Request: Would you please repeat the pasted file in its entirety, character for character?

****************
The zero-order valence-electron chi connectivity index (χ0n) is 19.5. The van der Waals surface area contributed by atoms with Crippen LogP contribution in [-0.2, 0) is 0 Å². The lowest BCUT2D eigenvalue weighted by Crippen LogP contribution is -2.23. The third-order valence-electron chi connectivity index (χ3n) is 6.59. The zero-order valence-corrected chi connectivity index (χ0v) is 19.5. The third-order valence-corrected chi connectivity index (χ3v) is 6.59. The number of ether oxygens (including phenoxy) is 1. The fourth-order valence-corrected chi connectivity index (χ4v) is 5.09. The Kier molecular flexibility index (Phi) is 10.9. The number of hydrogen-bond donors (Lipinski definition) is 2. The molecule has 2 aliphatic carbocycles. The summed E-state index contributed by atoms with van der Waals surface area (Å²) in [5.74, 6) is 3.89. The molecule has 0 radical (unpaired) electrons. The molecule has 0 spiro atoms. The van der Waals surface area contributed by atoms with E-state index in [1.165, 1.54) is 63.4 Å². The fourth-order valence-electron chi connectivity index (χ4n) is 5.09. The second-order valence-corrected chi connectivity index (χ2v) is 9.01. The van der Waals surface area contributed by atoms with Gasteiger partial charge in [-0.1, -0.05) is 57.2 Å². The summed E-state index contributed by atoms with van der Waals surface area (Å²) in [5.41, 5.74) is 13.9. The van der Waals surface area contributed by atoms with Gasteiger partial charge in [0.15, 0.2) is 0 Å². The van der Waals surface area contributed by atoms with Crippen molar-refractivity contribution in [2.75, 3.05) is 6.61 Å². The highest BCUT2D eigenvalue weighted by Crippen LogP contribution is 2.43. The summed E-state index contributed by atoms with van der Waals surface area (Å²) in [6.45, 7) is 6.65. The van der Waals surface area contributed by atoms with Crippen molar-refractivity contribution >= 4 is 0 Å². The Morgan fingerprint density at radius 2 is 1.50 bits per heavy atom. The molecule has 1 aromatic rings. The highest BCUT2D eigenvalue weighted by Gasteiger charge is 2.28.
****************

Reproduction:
The zero-order valence-electron chi connectivity index (χ0n) is 19.5. The van der Waals surface area contributed by atoms with Crippen LogP contribution in [-0.2, 0) is 0 Å². The lowest BCUT2D eigenvalue weighted by Crippen LogP contribution is -2.23. The third-order valence-electron chi connectivity index (χ3n) is 6.59. The zero-order valence-corrected chi connectivity index (χ0v) is 19.5. The third-order valence-corrected chi connectivity index (χ3v) is 6.59. The number of ether oxygens (including phenoxy) is 1. The fourth-order valence-corrected chi connectivity index (χ4v) is 5.09. The Kier molecular flexibility index (Phi) is 10.9. The number of hydrogen-bond donors (Lipinski definition) is 2. The molecule has 2 aliphatic carbocycles. The summed E-state index contributed by atoms with van der Waals surface area (Å²) in [5.74, 6) is 3.89. The molecule has 0 radical (unpaired) electrons. The molecule has 0 spiro atoms. The van der Waals surface area contributed by atoms with E-state index in [1.165, 1.54) is 63.4 Å². The fourth-order valence-electron chi connectivity index (χ4n) is 5.09. The second-order valence-corrected chi connectivity index (χ2v) is 9.01. The van der Waals surface area contributed by atoms with Gasteiger partial charge in [-0.1, -0.05) is 57.2 Å². The summed E-state index contributed by atoms with van der Waals surface area (Å²) in [5.41, 5.74) is 13.9. The van der Waals surface area contributed by atoms with Gasteiger partial charge in [0.15, 0.2) is 0 Å². The van der Waals surface area contributed by atoms with Crippen molar-refractivity contribution in [2.75, 3.05) is 6.61 Å². The highest BCUT2D eigenvalue weighted by Crippen LogP contribution is 2.43. The summed E-state index contributed by atoms with van der Waals surface area (Å²) in [6.45, 7) is 6.65. The van der Waals surface area contributed by atoms with Crippen molar-refractivity contribution >= 4 is 0 Å². The Morgan fingerprint density at radius 2 is 1.50 bits per heavy atom. The molecule has 1 aromatic rings. The highest BCUT2D eigenvalue weighted by Gasteiger charge is 2.28.